George Clooney Admits That He Wasn’t A Very Good Batman

Batman & Robin

The long-running debate over which actor made the best Batman generally boils down to a face off between Christian Bale and Michael Keaton, although Adam West and Ben Affleck both have vocal supporters, while Kevin Conroy is often unfairly overlooked. However, no matter what your opinion, you’d be hard-pressed to find anyone that would give George Clooney a glowing reference.

Batman & Robin is comfortably the worst live-action movie to feature the Dark Knight in any capacity, and received such a poor reception from critics and fans that Joel Schumacher’s proposed fifth installment was abandoned in favor of sending the franchise into cold storage for close to a decade.

Schumacher had long since made peace with the fact that he’d face at least one question about Batman & Robin in every interview he did up until his recent passing, while Clooney is no stranger to taking shots at the dismal blockbuster, either. Similar to the various urban legends surrounding Bill Murray, there were even tales of the Ocean’s Eleven star putting his hand into his pocket and giving people money as a way of apologizing for his involvement, and in a recent interview, the 59 year-old once again confirmed what we’ve all known for a while.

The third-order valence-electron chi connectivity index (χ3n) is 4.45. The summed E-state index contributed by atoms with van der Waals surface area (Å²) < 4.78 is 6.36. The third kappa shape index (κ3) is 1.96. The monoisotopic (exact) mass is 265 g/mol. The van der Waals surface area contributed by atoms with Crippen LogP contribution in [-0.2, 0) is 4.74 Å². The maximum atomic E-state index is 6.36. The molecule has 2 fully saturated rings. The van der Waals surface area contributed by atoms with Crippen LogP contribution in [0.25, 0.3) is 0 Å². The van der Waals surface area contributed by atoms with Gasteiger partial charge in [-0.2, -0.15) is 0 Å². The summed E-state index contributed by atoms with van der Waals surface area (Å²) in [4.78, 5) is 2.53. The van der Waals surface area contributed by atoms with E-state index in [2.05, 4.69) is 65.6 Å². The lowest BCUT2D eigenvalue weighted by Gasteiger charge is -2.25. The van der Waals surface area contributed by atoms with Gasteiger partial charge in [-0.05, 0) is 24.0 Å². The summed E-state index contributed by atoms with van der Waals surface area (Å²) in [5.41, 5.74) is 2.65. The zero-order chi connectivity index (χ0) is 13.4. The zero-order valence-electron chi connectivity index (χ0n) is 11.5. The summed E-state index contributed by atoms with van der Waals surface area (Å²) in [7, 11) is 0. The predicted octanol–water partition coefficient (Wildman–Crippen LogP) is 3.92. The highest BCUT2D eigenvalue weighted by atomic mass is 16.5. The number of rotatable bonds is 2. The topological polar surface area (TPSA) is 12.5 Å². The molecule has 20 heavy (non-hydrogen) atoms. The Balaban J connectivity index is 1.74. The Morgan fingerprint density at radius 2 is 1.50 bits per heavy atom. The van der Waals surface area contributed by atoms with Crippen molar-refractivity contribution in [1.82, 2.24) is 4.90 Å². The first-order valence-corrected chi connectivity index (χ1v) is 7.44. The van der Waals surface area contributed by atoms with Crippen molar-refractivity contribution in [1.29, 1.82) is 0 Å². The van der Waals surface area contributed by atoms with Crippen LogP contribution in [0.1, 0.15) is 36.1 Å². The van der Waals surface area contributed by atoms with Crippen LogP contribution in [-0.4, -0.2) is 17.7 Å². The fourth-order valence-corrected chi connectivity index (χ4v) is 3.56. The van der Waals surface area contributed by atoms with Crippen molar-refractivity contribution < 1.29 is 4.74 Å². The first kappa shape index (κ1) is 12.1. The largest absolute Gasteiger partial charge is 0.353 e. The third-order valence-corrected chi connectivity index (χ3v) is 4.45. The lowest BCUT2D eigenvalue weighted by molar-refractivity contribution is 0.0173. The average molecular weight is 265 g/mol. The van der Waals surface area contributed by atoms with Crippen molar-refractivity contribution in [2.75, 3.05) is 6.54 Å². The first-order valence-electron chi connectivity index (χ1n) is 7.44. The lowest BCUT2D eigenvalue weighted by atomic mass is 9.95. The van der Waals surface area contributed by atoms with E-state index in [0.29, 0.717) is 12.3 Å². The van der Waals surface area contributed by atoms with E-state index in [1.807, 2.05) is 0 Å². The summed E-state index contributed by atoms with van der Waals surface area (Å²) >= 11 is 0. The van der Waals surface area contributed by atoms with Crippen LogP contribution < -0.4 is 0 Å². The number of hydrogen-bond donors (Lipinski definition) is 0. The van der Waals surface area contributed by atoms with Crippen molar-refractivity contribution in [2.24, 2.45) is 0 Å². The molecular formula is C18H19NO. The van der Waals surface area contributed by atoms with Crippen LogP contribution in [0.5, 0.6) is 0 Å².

“The only way you can honestly talk about things is to include yourself and your shortcomings in those things,” said Clooney. “Like, when I say Batman & Robin‘s a terrible film, I always go, ‘I was terrible in it’. Because I was, number one. But also because then it allows you the ability to say, ‘Having said I sucked in it, I can also say that none of these other elements worked, either’. You know? Lines like, ‘Freeze, Freeze!'”


He’s right of course, with Batman & Robin offering no hints whatsoever that Clooney was poised to become one of the biggest and most respected talents in the entire industry. In fact, many were labeling it as the potential death knell for a big screen career that was only just getting started after he’d shot to mainstream attention as Dr. Doug Ross on ER during a time when the divide between being a ‘TV actor’ and a ‘film actor’ was very much still a thing.